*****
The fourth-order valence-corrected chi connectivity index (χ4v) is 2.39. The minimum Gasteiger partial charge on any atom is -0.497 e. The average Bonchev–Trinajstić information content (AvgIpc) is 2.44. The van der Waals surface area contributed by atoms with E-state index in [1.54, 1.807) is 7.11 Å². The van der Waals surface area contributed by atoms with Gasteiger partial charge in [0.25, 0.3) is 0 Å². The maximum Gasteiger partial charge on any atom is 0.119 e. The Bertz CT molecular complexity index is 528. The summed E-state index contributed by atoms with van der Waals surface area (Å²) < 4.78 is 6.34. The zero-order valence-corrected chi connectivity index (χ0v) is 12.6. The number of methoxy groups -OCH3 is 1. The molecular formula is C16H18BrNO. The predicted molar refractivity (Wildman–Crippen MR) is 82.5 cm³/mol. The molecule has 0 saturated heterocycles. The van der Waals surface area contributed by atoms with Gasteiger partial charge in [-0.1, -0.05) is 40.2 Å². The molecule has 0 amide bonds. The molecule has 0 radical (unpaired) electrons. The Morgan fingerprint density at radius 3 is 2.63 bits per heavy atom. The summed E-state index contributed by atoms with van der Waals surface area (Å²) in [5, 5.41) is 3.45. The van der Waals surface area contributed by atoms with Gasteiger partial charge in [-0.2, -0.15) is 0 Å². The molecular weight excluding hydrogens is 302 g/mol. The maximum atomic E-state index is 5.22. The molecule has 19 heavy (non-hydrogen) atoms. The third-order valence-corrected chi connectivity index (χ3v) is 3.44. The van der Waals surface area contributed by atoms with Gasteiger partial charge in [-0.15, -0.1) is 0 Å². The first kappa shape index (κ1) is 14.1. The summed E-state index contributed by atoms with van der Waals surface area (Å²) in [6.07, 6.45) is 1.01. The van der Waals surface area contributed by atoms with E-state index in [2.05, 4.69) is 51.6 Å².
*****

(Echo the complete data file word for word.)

The fourth-order valence-corrected chi connectivity index (χ4v) is 2.39. The minimum Gasteiger partial charge on any atom is -0.497 e. The average Bonchev–Trinajstić information content (AvgIpc) is 2.44. The van der Waals surface area contributed by atoms with E-state index in [1.54, 1.807) is 7.11 Å². The van der Waals surface area contributed by atoms with Gasteiger partial charge in [0.25, 0.3) is 0 Å². The maximum Gasteiger partial charge on any atom is 0.119 e. The Bertz CT molecular complexity index is 528. The summed E-state index contributed by atoms with van der Waals surface area (Å²) < 4.78 is 6.34. The zero-order valence-corrected chi connectivity index (χ0v) is 12.6. The number of methoxy groups -OCH3 is 1. The molecular formula is C16H18BrNO. The predicted molar refractivity (Wildman–Crippen MR) is 82.5 cm³/mol. The molecule has 0 saturated heterocycles. The van der Waals surface area contributed by atoms with Gasteiger partial charge in [-0.1, -0.05) is 40.2 Å². The molecule has 0 amide bonds. The molecule has 0 radical (unpaired) electrons. The Morgan fingerprint density at radius 3 is 2.63 bits per heavy atom. The summed E-state index contributed by atoms with van der Waals surface area (Å²) in [5, 5.41) is 3.45. The van der Waals surface area contributed by atoms with Gasteiger partial charge in [-0.2, -0.15) is 0 Å². The molecular weight excluding hydrogens is 302 g/mol. The maximum atomic E-state index is 5.22. The molecule has 19 heavy (non-hydrogen) atoms. The third-order valence-corrected chi connectivity index (χ3v) is 3.44. The van der Waals surface area contributed by atoms with Gasteiger partial charge in [-0.15, -0.1) is 0 Å². The first kappa shape index (κ1) is 14.1. The summed E-state index contributed by atoms with van der Waals surface area (Å²) in [6.07, 6.45) is 1.01. The van der Waals surface area contributed by atoms with E-state index in [2.05, 4.69) is 51.6 Å².